Posted on Jul 28th, 2020 / Published in: Hip
The piriformis muscle is a flat muscle that lies almost analogous to the posterior border of the gluteus medius. It is one of six external muscles responsible for the lateral rotation of the femur in the joint of the hip.
So named in the 16th century by a university professor, the piriformis, from the Latin musculus piriformis, means “pear shaped” and is reflective of its pyramidal shape.
Piriformis acts as a separator which divides the greater sciatic foramen into two parts: the inferior and superior. This has proven important as the division has greatly influenced the names given to the nerves and vessels in both sections.
The frontal part of the sacrum, the section of the spine in the gluteal region, by three fleshy digitations.
The upper margin of the greater sciatic notch (as well as the sacroiliac joint capsule and the sacrotuberous ligament).
To a lesser extent, from the capsule of the sacroiliac joint (the joint in the bony pelvis between the sacrum and the ilium of the pelvis) and the sacrotuberous ligament (which arises midway from the ulterior side of the sacrum).
Upon exiting the pelvis by way of the greater sciatic foramen, it inserts on to the upper portion of the greater trochanter of the femur.
Primarily, it is responsible for the lateral rotation of the thigh.
It also serves to abduct the thigh when there is flexion of the hip.
Branch of sacral plexus (S1-2).
Inferior and superior gluteal and lateral sacral arteries.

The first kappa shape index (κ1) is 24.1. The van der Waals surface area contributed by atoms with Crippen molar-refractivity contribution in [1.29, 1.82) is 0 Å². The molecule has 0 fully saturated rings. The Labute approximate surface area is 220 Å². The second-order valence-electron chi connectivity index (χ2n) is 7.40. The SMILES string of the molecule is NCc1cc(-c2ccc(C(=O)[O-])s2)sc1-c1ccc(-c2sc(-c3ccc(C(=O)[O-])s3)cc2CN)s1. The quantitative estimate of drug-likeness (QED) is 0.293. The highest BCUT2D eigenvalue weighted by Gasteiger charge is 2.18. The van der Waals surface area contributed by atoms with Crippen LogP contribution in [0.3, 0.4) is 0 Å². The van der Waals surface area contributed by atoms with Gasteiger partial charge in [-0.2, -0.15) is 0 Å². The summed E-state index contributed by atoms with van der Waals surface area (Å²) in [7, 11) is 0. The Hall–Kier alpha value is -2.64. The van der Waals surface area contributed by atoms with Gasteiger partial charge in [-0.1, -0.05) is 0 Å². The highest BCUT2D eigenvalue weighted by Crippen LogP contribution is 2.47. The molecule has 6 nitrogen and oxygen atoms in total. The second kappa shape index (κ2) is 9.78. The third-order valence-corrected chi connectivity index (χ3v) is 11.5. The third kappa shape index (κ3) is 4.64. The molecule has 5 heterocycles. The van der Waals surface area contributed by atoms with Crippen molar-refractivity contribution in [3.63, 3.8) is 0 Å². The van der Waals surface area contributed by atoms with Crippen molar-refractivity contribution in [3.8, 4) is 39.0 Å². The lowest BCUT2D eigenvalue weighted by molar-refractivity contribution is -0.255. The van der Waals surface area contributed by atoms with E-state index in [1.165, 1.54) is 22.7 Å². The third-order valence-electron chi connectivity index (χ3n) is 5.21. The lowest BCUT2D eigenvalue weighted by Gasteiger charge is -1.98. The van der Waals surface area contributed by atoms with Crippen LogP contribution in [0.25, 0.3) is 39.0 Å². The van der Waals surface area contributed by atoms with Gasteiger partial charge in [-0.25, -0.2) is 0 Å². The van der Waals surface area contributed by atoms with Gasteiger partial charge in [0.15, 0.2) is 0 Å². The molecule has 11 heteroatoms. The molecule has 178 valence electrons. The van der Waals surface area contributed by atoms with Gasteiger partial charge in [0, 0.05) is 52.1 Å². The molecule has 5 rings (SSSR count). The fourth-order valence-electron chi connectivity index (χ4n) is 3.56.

Studies have revealed that piriformis syndrome is often overlooked but is sometimes the cause of sciatica. On anatomical examination, it was found that anomalous splitting/sectioning of both the sciatic nerve and/or the piriformis muscle may have led to compression of the sciatic nerve, resulting in sciatic nerve pain.
Similar studies have also suggested that injury to the piriformis muscle is a fairly common yet undiagnosed cause of pain in the legs and buttocks. In many cases, patients presented with tenderness to the buttocks radiating from the sacrum to the greater trochanter. Pain and tenderness were further aggravated by adduction, internal rotation and/or flexion of the hip.
Barton, P. M. (1991). Piriformis syndrome: a rational approach to management. Pain, 47(3), 345-352.
Beaton, L. E., & Anson, B. J. (1938). The sciatic nerve and the piriformis muscle: their interrelation a possible cause of coccygodynia. The Journal of Bone & Joint Surgery, 20(3), 686-688.
Sayson, S. C., Ducey, J. P., Maybrey, J. B., Wesley, R. L., & Vermilion, D. (1994). Sciatic entrapment neuropathy associated with an anomalous piriformis muscle. Pain, 59(1), 149-152.
Tight and stiff muscles are prone to sprains, pulls and strains. Frequent stretches are important to ensure that your muscles remain agile and flexible.
Sit or lie with one leg outstretched. While holding the ankle of your other leg, pull upward and inward towards your chest. Hold this position for 10 seconds then release and alternate with the other leg.
Lie face down and bend one leg under your stomach, then lean towards the ground.